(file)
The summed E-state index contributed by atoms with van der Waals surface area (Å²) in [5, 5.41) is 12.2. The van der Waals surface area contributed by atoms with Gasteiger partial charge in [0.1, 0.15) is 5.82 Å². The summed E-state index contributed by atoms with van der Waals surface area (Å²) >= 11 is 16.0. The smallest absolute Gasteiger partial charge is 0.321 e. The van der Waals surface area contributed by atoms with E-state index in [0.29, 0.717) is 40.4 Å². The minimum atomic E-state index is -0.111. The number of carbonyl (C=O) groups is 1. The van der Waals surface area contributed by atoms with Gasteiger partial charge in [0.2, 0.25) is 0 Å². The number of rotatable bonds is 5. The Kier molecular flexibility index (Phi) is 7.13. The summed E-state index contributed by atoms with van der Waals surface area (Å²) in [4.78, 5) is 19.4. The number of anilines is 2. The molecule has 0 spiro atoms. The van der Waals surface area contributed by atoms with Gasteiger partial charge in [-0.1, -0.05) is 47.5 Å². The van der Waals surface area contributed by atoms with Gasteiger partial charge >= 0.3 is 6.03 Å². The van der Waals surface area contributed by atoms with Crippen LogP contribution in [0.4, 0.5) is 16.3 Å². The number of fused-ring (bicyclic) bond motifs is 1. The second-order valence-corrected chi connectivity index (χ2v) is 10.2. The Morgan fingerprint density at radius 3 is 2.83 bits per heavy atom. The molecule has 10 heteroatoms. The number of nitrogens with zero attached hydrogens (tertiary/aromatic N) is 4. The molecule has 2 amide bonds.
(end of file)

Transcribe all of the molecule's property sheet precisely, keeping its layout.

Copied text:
The summed E-state index contributed by atoms with van der Waals surface area (Å²) in [5, 5.41) is 12.2. The van der Waals surface area contributed by atoms with Gasteiger partial charge in [0.1, 0.15) is 5.82 Å². The summed E-state index contributed by atoms with van der Waals surface area (Å²) >= 11 is 16.0. The smallest absolute Gasteiger partial charge is 0.321 e. The van der Waals surface area contributed by atoms with E-state index in [0.29, 0.717) is 40.4 Å². The minimum atomic E-state index is -0.111. The number of carbonyl (C=O) groups is 1. The van der Waals surface area contributed by atoms with Gasteiger partial charge in [0.2, 0.25) is 0 Å². The number of rotatable bonds is 5. The Kier molecular flexibility index (Phi) is 7.13. The summed E-state index contributed by atoms with van der Waals surface area (Å²) in [4.78, 5) is 19.4. The number of anilines is 2. The molecule has 0 spiro atoms. The van der Waals surface area contributed by atoms with Gasteiger partial charge in [-0.1, -0.05) is 47.5 Å². The van der Waals surface area contributed by atoms with Gasteiger partial charge >= 0.3 is 6.03 Å². The van der Waals surface area contributed by atoms with Crippen LogP contribution in [0.4, 0.5) is 16.3 Å². The number of fused-ring (bicyclic) bond motifs is 1. The second-order valence-corrected chi connectivity index (χ2v) is 10.2. The Morgan fingerprint density at radius 3 is 2.83 bits per heavy atom. The molecule has 10 heteroatoms. The number of nitrogens with zero attached hydrogens (tertiary/aromatic N) is 4. The molecule has 2 amide bonds.